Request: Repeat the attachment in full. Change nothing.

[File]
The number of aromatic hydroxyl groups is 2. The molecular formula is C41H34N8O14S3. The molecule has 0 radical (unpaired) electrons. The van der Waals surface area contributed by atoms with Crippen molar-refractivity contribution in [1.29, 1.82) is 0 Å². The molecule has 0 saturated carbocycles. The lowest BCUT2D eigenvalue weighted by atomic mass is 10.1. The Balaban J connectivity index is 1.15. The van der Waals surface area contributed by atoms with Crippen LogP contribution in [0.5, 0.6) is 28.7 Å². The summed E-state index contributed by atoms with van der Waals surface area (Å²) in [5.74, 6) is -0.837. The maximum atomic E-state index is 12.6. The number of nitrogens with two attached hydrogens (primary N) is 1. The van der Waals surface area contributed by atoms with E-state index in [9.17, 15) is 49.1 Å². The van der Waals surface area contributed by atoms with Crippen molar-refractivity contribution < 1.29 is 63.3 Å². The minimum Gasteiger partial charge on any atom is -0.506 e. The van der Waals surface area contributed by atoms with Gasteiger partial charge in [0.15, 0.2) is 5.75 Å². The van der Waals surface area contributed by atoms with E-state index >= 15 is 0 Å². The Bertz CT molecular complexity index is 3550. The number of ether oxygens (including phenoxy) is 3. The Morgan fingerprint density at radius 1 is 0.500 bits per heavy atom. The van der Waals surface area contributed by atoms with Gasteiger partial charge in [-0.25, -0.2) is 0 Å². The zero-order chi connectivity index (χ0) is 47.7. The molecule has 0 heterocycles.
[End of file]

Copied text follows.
The number of aromatic hydroxyl groups is 2. The molecular formula is C41H34N8O14S3. The molecule has 0 radical (unpaired) electrons. The van der Waals surface area contributed by atoms with Crippen molar-refractivity contribution in [1.29, 1.82) is 0 Å². The molecule has 0 saturated carbocycles. The lowest BCUT2D eigenvalue weighted by atomic mass is 10.1. The Balaban J connectivity index is 1.15. The van der Waals surface area contributed by atoms with Crippen LogP contribution in [0.5, 0.6) is 28.7 Å². The summed E-state index contributed by atoms with van der Waals surface area (Å²) in [5.74, 6) is -0.837. The maximum atomic E-state index is 12.6. The number of nitrogens with two attached hydrogens (primary N) is 1. The van der Waals surface area contributed by atoms with E-state index in [9.17, 15) is 49.1 Å². The van der Waals surface area contributed by atoms with Crippen molar-refractivity contribution < 1.29 is 63.3 Å². The minimum Gasteiger partial charge on any atom is -0.506 e. The van der Waals surface area contributed by atoms with Gasteiger partial charge in [0.15, 0.2) is 5.75 Å². The van der Waals surface area contributed by atoms with E-state index >= 15 is 0 Å². The Bertz CT molecular complexity index is 3550. The number of ether oxygens (including phenoxy) is 3. The Morgan fingerprint density at radius 1 is 0.500 bits per heavy atom. The van der Waals surface area contributed by atoms with Gasteiger partial charge in [-0.25, -0.2) is 0 Å². The zero-order chi connectivity index (χ0) is 47.7. The molecule has 0 heterocycles.